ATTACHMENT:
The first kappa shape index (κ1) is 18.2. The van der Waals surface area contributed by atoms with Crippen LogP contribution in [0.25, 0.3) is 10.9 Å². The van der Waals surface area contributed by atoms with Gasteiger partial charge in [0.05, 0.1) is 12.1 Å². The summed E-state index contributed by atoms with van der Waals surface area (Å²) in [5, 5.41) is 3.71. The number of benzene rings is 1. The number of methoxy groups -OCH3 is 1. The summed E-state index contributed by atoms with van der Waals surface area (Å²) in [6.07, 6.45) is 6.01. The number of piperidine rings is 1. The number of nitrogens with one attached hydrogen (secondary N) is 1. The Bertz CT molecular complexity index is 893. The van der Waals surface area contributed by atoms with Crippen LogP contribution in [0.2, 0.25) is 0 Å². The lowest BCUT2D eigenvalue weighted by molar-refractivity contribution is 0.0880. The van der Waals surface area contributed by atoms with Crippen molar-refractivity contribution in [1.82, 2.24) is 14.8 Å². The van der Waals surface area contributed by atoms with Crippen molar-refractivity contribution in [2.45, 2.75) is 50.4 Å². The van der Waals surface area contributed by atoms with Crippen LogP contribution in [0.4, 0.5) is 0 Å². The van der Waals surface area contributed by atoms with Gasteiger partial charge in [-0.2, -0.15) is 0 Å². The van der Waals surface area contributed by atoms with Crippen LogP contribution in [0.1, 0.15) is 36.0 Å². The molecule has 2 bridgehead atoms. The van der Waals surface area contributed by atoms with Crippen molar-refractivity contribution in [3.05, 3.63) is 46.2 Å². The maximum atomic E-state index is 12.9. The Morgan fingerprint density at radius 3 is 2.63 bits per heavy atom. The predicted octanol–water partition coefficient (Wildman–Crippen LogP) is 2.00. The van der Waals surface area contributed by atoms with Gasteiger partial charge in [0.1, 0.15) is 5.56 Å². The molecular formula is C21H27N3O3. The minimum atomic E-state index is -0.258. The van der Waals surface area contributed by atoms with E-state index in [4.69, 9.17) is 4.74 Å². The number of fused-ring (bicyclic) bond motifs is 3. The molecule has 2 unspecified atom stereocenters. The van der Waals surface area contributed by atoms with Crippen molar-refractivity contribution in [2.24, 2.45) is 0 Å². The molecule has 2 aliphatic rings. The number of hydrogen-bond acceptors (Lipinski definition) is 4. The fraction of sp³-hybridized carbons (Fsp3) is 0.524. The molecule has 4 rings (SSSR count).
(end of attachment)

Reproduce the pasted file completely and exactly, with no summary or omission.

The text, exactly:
The first kappa shape index (κ1) is 18.2. The van der Waals surface area contributed by atoms with Crippen LogP contribution in [0.25, 0.3) is 10.9 Å². The van der Waals surface area contributed by atoms with Gasteiger partial charge in [0.05, 0.1) is 12.1 Å². The summed E-state index contributed by atoms with van der Waals surface area (Å²) in [5, 5.41) is 3.71. The number of benzene rings is 1. The number of methoxy groups -OCH3 is 1. The summed E-state index contributed by atoms with van der Waals surface area (Å²) in [6.07, 6.45) is 6.01. The number of piperidine rings is 1. The number of nitrogens with one attached hydrogen (secondary N) is 1. The Bertz CT molecular complexity index is 893. The van der Waals surface area contributed by atoms with Crippen LogP contribution in [0.2, 0.25) is 0 Å². The lowest BCUT2D eigenvalue weighted by molar-refractivity contribution is 0.0880. The van der Waals surface area contributed by atoms with Crippen molar-refractivity contribution in [1.82, 2.24) is 14.8 Å². The van der Waals surface area contributed by atoms with Crippen molar-refractivity contribution in [2.45, 2.75) is 50.4 Å². The van der Waals surface area contributed by atoms with Crippen LogP contribution in [0.4, 0.5) is 0 Å². The van der Waals surface area contributed by atoms with Gasteiger partial charge in [-0.2, -0.15) is 0 Å². The van der Waals surface area contributed by atoms with Crippen LogP contribution in [0.1, 0.15) is 36.0 Å². The molecule has 2 bridgehead atoms. The van der Waals surface area contributed by atoms with Crippen molar-refractivity contribution in [3.05, 3.63) is 46.2 Å². The maximum atomic E-state index is 12.9. The Morgan fingerprint density at radius 3 is 2.63 bits per heavy atom. The predicted octanol–water partition coefficient (Wildman–Crippen LogP) is 2.00. The van der Waals surface area contributed by atoms with Gasteiger partial charge in [0.1, 0.15) is 5.56 Å². The molecular formula is C21H27N3O3. The minimum atomic E-state index is -0.258. The van der Waals surface area contributed by atoms with E-state index in [4.69, 9.17) is 4.74 Å². The number of fused-ring (bicyclic) bond motifs is 3. The molecule has 2 unspecified atom stereocenters. The van der Waals surface area contributed by atoms with Crippen molar-refractivity contribution in [2.24, 2.45) is 0 Å². The molecule has 2 aliphatic rings. The number of hydrogen-bond acceptors (Lipinski definition) is 4. The fraction of sp³-hybridized carbons (Fsp3) is 0.524. The molecule has 4 rings (SSSR count).